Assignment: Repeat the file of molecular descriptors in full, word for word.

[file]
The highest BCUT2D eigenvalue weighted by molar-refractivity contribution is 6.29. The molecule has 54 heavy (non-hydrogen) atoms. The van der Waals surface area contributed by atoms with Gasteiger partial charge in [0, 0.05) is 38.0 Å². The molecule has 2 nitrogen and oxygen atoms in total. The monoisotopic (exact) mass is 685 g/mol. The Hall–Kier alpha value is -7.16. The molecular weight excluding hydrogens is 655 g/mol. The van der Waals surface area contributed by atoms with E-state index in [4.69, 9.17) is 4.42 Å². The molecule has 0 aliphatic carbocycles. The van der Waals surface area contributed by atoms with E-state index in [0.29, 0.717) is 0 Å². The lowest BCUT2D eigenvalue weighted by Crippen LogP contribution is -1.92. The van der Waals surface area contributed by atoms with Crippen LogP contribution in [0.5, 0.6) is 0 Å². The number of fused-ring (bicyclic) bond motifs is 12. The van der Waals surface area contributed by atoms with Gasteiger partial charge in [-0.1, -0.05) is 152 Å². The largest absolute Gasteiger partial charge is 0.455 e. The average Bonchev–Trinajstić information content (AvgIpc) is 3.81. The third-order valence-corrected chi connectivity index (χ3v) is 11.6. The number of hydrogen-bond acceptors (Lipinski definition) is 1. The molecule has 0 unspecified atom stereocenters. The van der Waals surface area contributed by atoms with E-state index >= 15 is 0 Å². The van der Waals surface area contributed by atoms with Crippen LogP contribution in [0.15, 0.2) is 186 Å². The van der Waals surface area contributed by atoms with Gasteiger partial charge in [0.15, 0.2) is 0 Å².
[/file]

The highest BCUT2D eigenvalue weighted by molar-refractivity contribution is 6.29. The molecule has 54 heavy (non-hydrogen) atoms. The van der Waals surface area contributed by atoms with Gasteiger partial charge in [0, 0.05) is 38.0 Å². The molecule has 2 nitrogen and oxygen atoms in total. The monoisotopic (exact) mass is 685 g/mol. The Hall–Kier alpha value is -7.16. The molecular weight excluding hydrogens is 655 g/mol. The van der Waals surface area contributed by atoms with E-state index in [4.69, 9.17) is 4.42 Å². The molecule has 0 aliphatic carbocycles. The van der Waals surface area contributed by atoms with E-state index in [0.29, 0.717) is 0 Å². The lowest BCUT2D eigenvalue weighted by Crippen LogP contribution is -1.92. The van der Waals surface area contributed by atoms with Crippen LogP contribution in [0.5, 0.6) is 0 Å². The number of fused-ring (bicyclic) bond motifs is 12. The van der Waals surface area contributed by atoms with Gasteiger partial charge in [-0.1, -0.05) is 152 Å². The largest absolute Gasteiger partial charge is 0.455 e. The average Bonchev–Trinajstić information content (AvgIpc) is 3.81. The third-order valence-corrected chi connectivity index (χ3v) is 11.6. The number of hydrogen-bond acceptors (Lipinski definition) is 1. The molecule has 0 unspecified atom stereocenters. The van der Waals surface area contributed by atoms with E-state index >= 15 is 0 Å². The van der Waals surface area contributed by atoms with Crippen LogP contribution in [0.15, 0.2) is 186 Å². The van der Waals surface area contributed by atoms with Gasteiger partial charge in [0.15, 0.2) is 0 Å².